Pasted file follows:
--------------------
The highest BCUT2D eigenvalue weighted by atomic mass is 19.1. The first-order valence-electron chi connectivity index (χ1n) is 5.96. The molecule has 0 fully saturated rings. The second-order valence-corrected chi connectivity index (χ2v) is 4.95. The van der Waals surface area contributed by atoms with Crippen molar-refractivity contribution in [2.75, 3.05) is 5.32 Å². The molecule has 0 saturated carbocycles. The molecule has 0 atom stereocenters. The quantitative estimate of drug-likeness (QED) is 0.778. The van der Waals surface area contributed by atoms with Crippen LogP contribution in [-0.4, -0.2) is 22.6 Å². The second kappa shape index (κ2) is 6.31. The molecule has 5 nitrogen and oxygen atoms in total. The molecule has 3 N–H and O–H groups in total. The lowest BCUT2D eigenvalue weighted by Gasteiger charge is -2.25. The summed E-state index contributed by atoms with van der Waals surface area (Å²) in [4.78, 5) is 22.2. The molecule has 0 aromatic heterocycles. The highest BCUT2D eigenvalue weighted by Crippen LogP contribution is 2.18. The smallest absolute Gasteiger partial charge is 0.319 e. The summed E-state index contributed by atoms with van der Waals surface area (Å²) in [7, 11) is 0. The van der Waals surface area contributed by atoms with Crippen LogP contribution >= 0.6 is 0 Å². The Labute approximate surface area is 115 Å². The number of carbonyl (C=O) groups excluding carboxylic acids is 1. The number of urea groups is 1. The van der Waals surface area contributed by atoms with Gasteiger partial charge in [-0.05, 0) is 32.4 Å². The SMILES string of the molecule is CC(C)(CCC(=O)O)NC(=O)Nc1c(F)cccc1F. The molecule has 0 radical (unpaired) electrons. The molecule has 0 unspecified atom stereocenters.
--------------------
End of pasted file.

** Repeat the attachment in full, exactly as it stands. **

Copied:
The highest BCUT2D eigenvalue weighted by atomic mass is 19.1. The first-order valence-electron chi connectivity index (χ1n) is 5.96. The molecule has 0 fully saturated rings. The second-order valence-corrected chi connectivity index (χ2v) is 4.95. The van der Waals surface area contributed by atoms with Crippen molar-refractivity contribution in [2.75, 3.05) is 5.32 Å². The molecule has 0 saturated carbocycles. The molecule has 0 atom stereocenters. The quantitative estimate of drug-likeness (QED) is 0.778. The van der Waals surface area contributed by atoms with Crippen LogP contribution in [-0.4, -0.2) is 22.6 Å². The second kappa shape index (κ2) is 6.31. The molecule has 5 nitrogen and oxygen atoms in total. The molecule has 3 N–H and O–H groups in total. The lowest BCUT2D eigenvalue weighted by Gasteiger charge is -2.25. The summed E-state index contributed by atoms with van der Waals surface area (Å²) in [4.78, 5) is 22.2. The molecule has 0 aromatic heterocycles. The highest BCUT2D eigenvalue weighted by Crippen LogP contribution is 2.18. The smallest absolute Gasteiger partial charge is 0.319 e. The summed E-state index contributed by atoms with van der Waals surface area (Å²) in [7, 11) is 0. The van der Waals surface area contributed by atoms with Crippen LogP contribution >= 0.6 is 0 Å². The Labute approximate surface area is 115 Å². The number of carbonyl (C=O) groups excluding carboxylic acids is 1. The number of urea groups is 1. The van der Waals surface area contributed by atoms with Gasteiger partial charge in [-0.05, 0) is 32.4 Å². The SMILES string of the molecule is CC(C)(CCC(=O)O)NC(=O)Nc1c(F)cccc1F. The molecule has 0 radical (unpaired) electrons. The molecule has 0 unspecified atom stereocenters.